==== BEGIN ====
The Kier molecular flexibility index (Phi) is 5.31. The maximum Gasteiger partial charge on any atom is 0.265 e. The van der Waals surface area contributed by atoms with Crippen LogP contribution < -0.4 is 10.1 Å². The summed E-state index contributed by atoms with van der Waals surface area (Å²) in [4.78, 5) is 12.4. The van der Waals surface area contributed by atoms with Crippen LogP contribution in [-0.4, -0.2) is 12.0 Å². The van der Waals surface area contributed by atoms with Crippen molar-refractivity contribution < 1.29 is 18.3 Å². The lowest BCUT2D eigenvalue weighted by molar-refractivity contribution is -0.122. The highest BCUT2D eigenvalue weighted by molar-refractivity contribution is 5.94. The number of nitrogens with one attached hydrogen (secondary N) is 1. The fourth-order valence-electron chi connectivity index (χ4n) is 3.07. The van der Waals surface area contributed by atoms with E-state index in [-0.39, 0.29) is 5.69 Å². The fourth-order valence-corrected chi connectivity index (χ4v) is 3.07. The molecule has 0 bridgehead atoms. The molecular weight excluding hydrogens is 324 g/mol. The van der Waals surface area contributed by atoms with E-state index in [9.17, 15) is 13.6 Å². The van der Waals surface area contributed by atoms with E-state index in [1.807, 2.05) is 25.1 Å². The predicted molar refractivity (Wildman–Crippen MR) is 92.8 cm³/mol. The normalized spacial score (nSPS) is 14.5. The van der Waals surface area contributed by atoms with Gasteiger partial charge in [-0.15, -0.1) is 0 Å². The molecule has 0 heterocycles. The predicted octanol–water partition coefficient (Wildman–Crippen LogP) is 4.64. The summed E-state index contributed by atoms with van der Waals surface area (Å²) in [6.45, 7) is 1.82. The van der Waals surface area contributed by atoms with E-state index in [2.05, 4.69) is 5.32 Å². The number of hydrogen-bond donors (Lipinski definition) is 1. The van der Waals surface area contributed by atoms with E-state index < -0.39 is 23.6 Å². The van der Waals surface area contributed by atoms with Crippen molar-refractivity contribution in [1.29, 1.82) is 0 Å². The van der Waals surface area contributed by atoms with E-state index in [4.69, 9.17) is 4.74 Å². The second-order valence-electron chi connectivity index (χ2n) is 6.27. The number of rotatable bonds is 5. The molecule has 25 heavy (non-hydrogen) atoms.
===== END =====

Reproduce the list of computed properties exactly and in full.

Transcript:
The Kier molecular flexibility index (Phi) is 5.31. The maximum Gasteiger partial charge on any atom is 0.265 e. The van der Waals surface area contributed by atoms with Crippen LogP contribution < -0.4 is 10.1 Å². The summed E-state index contributed by atoms with van der Waals surface area (Å²) in [4.78, 5) is 12.4. The van der Waals surface area contributed by atoms with Crippen LogP contribution in [-0.4, -0.2) is 12.0 Å². The van der Waals surface area contributed by atoms with Crippen molar-refractivity contribution < 1.29 is 18.3 Å². The lowest BCUT2D eigenvalue weighted by molar-refractivity contribution is -0.122. The highest BCUT2D eigenvalue weighted by molar-refractivity contribution is 5.94. The number of nitrogens with one attached hydrogen (secondary N) is 1. The fourth-order valence-electron chi connectivity index (χ4n) is 3.07. The van der Waals surface area contributed by atoms with E-state index in [-0.39, 0.29) is 5.69 Å². The fourth-order valence-corrected chi connectivity index (χ4v) is 3.07. The molecule has 0 bridgehead atoms. The molecular weight excluding hydrogens is 324 g/mol. The van der Waals surface area contributed by atoms with E-state index in [9.17, 15) is 13.6 Å². The van der Waals surface area contributed by atoms with E-state index in [1.807, 2.05) is 25.1 Å². The predicted molar refractivity (Wildman–Crippen MR) is 92.8 cm³/mol. The normalized spacial score (nSPS) is 14.5. The van der Waals surface area contributed by atoms with Gasteiger partial charge in [-0.15, -0.1) is 0 Å². The molecule has 0 heterocycles. The predicted octanol–water partition coefficient (Wildman–Crippen LogP) is 4.64. The summed E-state index contributed by atoms with van der Waals surface area (Å²) in [6.45, 7) is 1.82. The van der Waals surface area contributed by atoms with E-state index in [2.05, 4.69) is 5.32 Å². The number of hydrogen-bond donors (Lipinski definition) is 1. The van der Waals surface area contributed by atoms with E-state index < -0.39 is 23.6 Å². The van der Waals surface area contributed by atoms with Crippen molar-refractivity contribution in [1.29, 1.82) is 0 Å². The van der Waals surface area contributed by atoms with E-state index in [4.69, 9.17) is 4.74 Å². The second-order valence-electron chi connectivity index (χ2n) is 6.27. The number of rotatable bonds is 5. The molecule has 25 heavy (non-hydrogen) atoms.